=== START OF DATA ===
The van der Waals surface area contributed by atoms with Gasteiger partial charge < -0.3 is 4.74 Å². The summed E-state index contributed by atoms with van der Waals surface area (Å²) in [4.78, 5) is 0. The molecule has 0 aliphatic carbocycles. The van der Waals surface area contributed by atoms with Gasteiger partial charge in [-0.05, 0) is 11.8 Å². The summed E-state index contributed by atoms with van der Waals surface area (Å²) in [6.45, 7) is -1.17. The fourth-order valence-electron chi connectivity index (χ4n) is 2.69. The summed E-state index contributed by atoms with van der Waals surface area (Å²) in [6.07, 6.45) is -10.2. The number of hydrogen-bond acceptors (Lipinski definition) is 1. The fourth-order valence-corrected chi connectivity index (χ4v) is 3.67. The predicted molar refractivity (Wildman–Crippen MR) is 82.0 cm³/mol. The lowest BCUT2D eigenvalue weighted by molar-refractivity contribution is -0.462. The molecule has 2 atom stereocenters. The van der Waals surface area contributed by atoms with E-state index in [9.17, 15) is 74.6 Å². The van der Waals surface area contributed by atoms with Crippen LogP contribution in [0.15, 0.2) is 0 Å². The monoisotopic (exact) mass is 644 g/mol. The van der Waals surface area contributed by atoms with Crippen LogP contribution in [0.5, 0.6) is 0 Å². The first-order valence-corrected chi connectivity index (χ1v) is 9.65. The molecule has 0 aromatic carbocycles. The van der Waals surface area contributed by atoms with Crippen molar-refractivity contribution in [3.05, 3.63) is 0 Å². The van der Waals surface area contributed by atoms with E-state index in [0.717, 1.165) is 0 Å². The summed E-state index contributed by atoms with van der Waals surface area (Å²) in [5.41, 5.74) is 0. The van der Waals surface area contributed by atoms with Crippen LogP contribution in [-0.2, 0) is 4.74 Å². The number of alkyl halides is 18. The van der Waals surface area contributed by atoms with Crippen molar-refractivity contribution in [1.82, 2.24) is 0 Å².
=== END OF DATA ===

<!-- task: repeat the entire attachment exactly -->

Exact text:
The van der Waals surface area contributed by atoms with Gasteiger partial charge < -0.3 is 4.74 Å². The summed E-state index contributed by atoms with van der Waals surface area (Å²) in [4.78, 5) is 0. The molecule has 0 aliphatic carbocycles. The van der Waals surface area contributed by atoms with Gasteiger partial charge in [-0.05, 0) is 11.8 Å². The summed E-state index contributed by atoms with van der Waals surface area (Å²) in [6.45, 7) is -1.17. The fourth-order valence-electron chi connectivity index (χ4n) is 2.69. The summed E-state index contributed by atoms with van der Waals surface area (Å²) in [6.07, 6.45) is -10.2. The number of hydrogen-bond acceptors (Lipinski definition) is 1. The fourth-order valence-corrected chi connectivity index (χ4v) is 3.67. The predicted molar refractivity (Wildman–Crippen MR) is 82.0 cm³/mol. The lowest BCUT2D eigenvalue weighted by molar-refractivity contribution is -0.462. The molecule has 2 atom stereocenters. The van der Waals surface area contributed by atoms with E-state index in [9.17, 15) is 74.6 Å². The van der Waals surface area contributed by atoms with Crippen LogP contribution in [0.15, 0.2) is 0 Å². The monoisotopic (exact) mass is 644 g/mol. The van der Waals surface area contributed by atoms with Crippen LogP contribution in [0.5, 0.6) is 0 Å². The first-order valence-corrected chi connectivity index (χ1v) is 9.65. The molecule has 0 aromatic carbocycles. The van der Waals surface area contributed by atoms with Crippen molar-refractivity contribution in [3.05, 3.63) is 0 Å². The van der Waals surface area contributed by atoms with E-state index in [0.717, 1.165) is 0 Å². The summed E-state index contributed by atoms with van der Waals surface area (Å²) in [5.41, 5.74) is 0. The van der Waals surface area contributed by atoms with Crippen LogP contribution in [-0.2, 0) is 4.74 Å². The number of alkyl halides is 18. The van der Waals surface area contributed by atoms with Crippen molar-refractivity contribution in [1.82, 2.24) is 0 Å².